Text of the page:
Premier League pirate faces jail term
November 3, 2022
By Colin Mann
A UK man who ran an operation offering illegal access to Premier League football has received a suspended eight-month prison sentence.
Peter Dilworth, from Wirral, Merseyside, in the northwest of England, who operated a service offering illegal access to sports and entertainment content appeared in Liverpool Crown Court, having pleaded guilty to the charges brought against him by the Crown Prosecution Service.
UK intellectual property protection organisation FACT worked with Merseyside Police to identify Dilworth as the operator of the service called Marvel Stream UK, and in March 2022, Merseyside Police arrested and interviewed him and searched his premises.
FACT initially commenced its investigation into the individual in January 2021 after receiving intelligence from the Premier League which indicated that Marvel Stream UK provided access to Premier League matches and Sky Sports and BT Sport broadcasts.
“This is another step forward in the right direction in tackling the issue of illegal streaming, and we thank Merseyside Police for their work on this,” commented FACT Chief Executive Kieron Sharp. “Their support and assistance in procuring evidence for this prosecution was vital for the outcome of this case.
“As clearly shown by this result, enabling illegal access to streaming content is a crime with serious consequences, in this case, a criminal conviction plus a sentence of eight months. It is also extremely risky and dangerous, exposing users to malware, viruses, identity theft, inappropriate content, and financial losses,” he warned.
“We welcome this sentence, which shows the value of working closely with our partners in law enforcement,” added Merseyside Police Detective Constable Gareth Jones. “Dilworth made a considerable amount of money from his dishonesty, and we are glad that this joint investigation has resulted in such a positive outcome.”
“Illegal streaming is far from a victimless crime, and as well as the impact it has on the businesses and content creators, essentially means that legitimate subscribers pay for those who illegally access such services. We will use all available powers and continue to work with FACT to identify and put anyone else who sees intellectual property theft as a criminal opportunity before the courts,” he confirmed.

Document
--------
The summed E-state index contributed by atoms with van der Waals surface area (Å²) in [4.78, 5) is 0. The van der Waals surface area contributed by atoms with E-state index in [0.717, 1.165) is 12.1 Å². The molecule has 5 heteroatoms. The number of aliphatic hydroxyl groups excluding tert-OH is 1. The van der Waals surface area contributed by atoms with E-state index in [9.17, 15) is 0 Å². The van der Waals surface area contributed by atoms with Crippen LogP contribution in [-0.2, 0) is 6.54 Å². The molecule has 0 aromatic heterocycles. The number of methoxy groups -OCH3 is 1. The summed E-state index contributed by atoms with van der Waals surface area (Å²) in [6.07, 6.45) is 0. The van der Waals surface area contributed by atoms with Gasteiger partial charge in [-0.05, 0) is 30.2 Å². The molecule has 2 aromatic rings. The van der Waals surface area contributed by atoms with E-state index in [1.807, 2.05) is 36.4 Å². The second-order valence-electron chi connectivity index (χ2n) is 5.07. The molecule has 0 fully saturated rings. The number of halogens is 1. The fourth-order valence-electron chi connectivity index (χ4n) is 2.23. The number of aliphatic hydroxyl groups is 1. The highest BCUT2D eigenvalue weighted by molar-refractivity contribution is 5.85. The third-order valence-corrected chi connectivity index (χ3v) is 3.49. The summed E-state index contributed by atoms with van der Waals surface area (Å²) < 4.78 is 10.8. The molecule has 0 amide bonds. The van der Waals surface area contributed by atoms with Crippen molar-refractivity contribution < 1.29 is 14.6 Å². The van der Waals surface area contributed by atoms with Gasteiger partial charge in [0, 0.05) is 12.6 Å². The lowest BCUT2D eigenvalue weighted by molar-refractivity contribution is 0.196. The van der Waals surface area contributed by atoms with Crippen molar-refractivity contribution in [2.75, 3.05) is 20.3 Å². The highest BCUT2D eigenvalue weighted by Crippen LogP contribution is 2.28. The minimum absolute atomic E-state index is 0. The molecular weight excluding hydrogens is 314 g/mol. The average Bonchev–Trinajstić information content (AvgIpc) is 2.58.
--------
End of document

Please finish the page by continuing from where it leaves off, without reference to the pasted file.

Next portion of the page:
“We would like to thank Merseyside Police for all their work and support on this case,” stated Kevin Plumb, General Counsel for the Premier League. “The successful prosecution would not have been possible without them acting on our intelligence and ultimately arresting the operator.”
“The vast majority of our fans watch Premier League action via authorised sources but those who don’t must be aware this is not only an illegal activity that can lead to custodial sentences but also one that leaves them at risk of becoming victims of hacking, viruses, and fraud. We will continue to work closely with law enforcement to tackle piracy of our content and to educate fans on the dangers of watching Premier League matches via unauthorised streams.”
FACT work with sports rights holders, broadcast partners, and others across the broadcast industry to investigate and prosecute suppliers of illegal streaming services and other piracy crimes, as well as those accessing illegal content.
Dilworth’s sentencing follows the recent case of Michael Hornung, formerly of Manchester who received a four year and six months prison sentence and a Confiscation Order of £258,000 for selling and advertising unauthorised decoders that were enabled to access unauthorised channels from Virgin’s cable subscription service, including Sky Sports and BT Sport.